Top ten security challenges for connected cars: Page 3 of 3

September 19, 2019 //By Ben Cade
security
The global market for connected cars is forecast to grow significantly over the next few years as innovations in connectivity transform the automotive industry.

8.       Failure to keep up with the latest security patches and updates: As new threats and attacks are discovered, the only effective solution is to ensure that the platforms can be easily and securely updated once deployed into the field. Many of these updates are delivered through supplied software, components and systems which rely upon wireless communications networks connected to personal computing devices, with their own inherent security challenges.

9.       Inadequate key management processes: Although most automotive manufacturers use key management systems for the management of cryptographic keys, some still use a manual process, limiting their usefulness and hampering security.

10.   In Vehicle Infotainment (IVI) vulnerabilities: Innovations in vehicle entertainment systems – everything from satnav to high-definition streaming media – bring benefits to drivers, but these platforms increasingly provide services that make use of sensitive data and are security-critical to vehicles and end-users. Both Android and Apple offer infotainment systems and vehicle-centric app stores, and there are opportunities for combining applications like payment and social networking with more vehicle-centric needs, such as tolls, parking and journey planning. Linking these worlds introduces new possibilities, but it also brings with it the threat that app-centric malware could attack the automotive platform.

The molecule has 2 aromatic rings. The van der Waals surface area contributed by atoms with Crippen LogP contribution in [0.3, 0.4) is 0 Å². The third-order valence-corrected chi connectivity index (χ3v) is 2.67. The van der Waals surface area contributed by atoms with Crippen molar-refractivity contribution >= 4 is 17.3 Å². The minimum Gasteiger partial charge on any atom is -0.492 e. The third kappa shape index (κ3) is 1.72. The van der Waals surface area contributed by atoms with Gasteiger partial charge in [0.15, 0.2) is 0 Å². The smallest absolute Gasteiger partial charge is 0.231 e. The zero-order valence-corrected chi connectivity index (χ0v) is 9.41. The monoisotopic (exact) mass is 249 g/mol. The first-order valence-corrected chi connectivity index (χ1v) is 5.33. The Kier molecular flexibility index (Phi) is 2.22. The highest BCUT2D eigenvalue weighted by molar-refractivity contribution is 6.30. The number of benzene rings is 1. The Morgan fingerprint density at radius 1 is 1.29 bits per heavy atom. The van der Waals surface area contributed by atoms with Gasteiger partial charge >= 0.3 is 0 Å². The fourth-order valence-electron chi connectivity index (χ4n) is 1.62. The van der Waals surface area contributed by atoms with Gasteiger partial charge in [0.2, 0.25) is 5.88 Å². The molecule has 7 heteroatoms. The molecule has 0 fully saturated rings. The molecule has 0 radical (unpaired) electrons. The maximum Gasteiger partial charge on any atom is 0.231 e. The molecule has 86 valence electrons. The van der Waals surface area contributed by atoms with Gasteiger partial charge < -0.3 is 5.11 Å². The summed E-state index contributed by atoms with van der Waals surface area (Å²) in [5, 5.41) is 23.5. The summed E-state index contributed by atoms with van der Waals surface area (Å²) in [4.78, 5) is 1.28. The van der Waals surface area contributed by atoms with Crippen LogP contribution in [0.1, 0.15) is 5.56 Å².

The industry’s rapid transformation towards autonomous, connected, electric and shared (ACES) mobility, and the rise of high-bandwidth 5G connectivity, is enabling auto makers to deliver new in-vehicle services and rich content. These increasingly sophisticated digital cockpit systems will bring new, personalized digital experiences for drivers and passengers – but also create security and content-protection challenges that must be addressed with proven trust. With cars having such long life-cycles compared to other smart devices, innovative OEMs and Tier 1 vendors must build connected car architectures with long-term security at their core.

About the author:

Ben Cade, is CEO at Trustonic - www.trustonic.com

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